Various corners of the American Left object to American Exceptionalism for their own reasons. I wrote about the phenomenon back in January, canvassing the reaction to a spate of conservative invocations of the concept:
When National Review published a cover story on the concept, The New Republic reacted with horror, advising that, as they understood it, the NR article’s premise “should disgust all historically informed citizens.” When Marco Rubio won his Florida Senate seat trumpeting American Exceptionalism, Peter Beinart ranted about such a “lunatic notion.” The Weekly Standard’s Andrew Ferguson got a chuckle out of Michael Kinsley’s Politico column titled “U.S. is not greatest country ever.” (Take that Senator Rubio.)
But this week in the Washington Post, Richard Cohen offered a different condemnation of Exceptionalism: that it is rooted in religious faith:
The huge role of religion in American politics is nothing new but always a matter for concern nonetheless. In the years preceding the Civil War, both sides of the slavery issue claimed the endorsement of God. The 1856 Republican convention concluded with a song that ended like this: “We’ve truth on our side/ We’ve God for our guide.” Within five years, Americans were slaughtering one another on the battlefield.
Therein lies the danger of American exceptionalism. It discourages compromise, for what God has made exceptional, man must not alter.
I thought Cohen’s column came at an interesting time—the week Israel celebrated her independence. Israel and the United States are common targets of leftist theophobic nihilism because they are the two remaining Western center-right countries, and both believe their founding entailed some element of divine intervention. That doesn’t mean any of their political decisions are beyond consideration, however.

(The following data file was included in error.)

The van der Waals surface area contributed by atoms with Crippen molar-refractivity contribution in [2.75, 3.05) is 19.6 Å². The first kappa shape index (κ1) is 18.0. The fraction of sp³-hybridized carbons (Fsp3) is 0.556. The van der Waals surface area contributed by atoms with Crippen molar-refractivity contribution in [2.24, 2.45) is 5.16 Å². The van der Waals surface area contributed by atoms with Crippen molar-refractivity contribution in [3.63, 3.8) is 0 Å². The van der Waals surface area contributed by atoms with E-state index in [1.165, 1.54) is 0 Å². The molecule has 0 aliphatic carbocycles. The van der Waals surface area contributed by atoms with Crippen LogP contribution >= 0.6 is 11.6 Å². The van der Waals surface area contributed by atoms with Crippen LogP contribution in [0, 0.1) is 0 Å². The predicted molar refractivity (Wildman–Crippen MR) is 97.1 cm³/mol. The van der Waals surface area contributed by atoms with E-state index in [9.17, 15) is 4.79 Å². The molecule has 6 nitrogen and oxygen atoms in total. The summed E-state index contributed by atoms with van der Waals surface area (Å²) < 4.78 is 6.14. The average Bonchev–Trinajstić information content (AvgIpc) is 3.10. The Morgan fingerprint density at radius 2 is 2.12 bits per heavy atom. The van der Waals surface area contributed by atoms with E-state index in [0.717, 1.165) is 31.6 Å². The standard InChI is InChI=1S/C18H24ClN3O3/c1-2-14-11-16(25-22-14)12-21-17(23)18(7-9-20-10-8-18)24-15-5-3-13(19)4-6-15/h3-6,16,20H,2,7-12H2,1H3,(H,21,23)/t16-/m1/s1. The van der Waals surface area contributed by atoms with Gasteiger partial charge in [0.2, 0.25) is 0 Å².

Nonetheless, it’s worth taking a look at the other side of the equation. We were recently treated to a perfect encapsulation of the opposite of adherence to faith-based principles. Blogging at ThinkProgress, a hub of popular leftist Web activism, Brad Johnson—no doubt “restoring science to its proper place”—explained why over 250 people in the South had died in a recent wave of tornadoes: they deserved it. The headline of the piece was: “Storms Kill Over 250 Americans In States Represented By Climate Pollution Deniers.”
Johnson wrote that the storms were quite obviously caused by the global warming that southerners had yet to buy into. Unfortunately for Johnson, actual scientists weighed in to say that this was very clearly not the case. But Johnson was expressing the closest thing the Left has to religion: doctrinaire Darwinism. Mother Earth was, according to Johnson, simply disposing of those unfit.
One of the reasons I love Chekhov’s story The Duel is because it offers the perfect exposition of liberalism taken to its two possible extremes: nihilism and Darwinism. The main character, Ivan Laevsky, follows only his own desires and will brook no judgment for it. This earns him the ire of the zoologist von Koren—such an uncompromising Darwinist that he believes Laevsky is a burden on society that must be removed:
“Laevsky is unquestionably harmful and as dangerous for society as the cholera microbe. Drowning him would be meritorious.”
Brad Johnson was smugly channeling his inner von Koren. And Cohen is merely dismissing that which claims a higher authority than his reason. Once you expel God from the public square, nothing is exceptional unless you make it so. Marty Peretz offered the Tel Aviv version of this on Israel’s Memorial Day:
All Israel was quiet, and most Israelis I believe were contemplating their past. Their present. Their future. Would the strong young man with long hair and a ringlet in his nose—the man who runs the fruit juice stand where Sheinkin meets Lord Melchett—have to go to war again? Will he survive? Or be crippled or maimed?
The shadow is over them, no doubt.
The background of their world is tense. The ultra-orthodox, who cannot enjoy life, aside. And the diminishing number of alienated leftist intellectuals who enjoy their alienation as a well-spring of their superiority … also aside. Plus one more aside: the right which thinks it has to fulfill both prophecy and geography.
In other words, everyone but those exactly like him. Only Peretz’s kind is exceptional. It should be noted that Peretz understands the threat posed by radical Islam, even as he is subjected to virtual excommunication from the leftist church for his dissent. But the answer to radical Islam is not mandated secularism. It surely isn’t nihilism and it absolutely isn’t doctrinaire Darwinism. The recognition of American Exceptionalism, on the other hand, is a solid foundation and a great first step.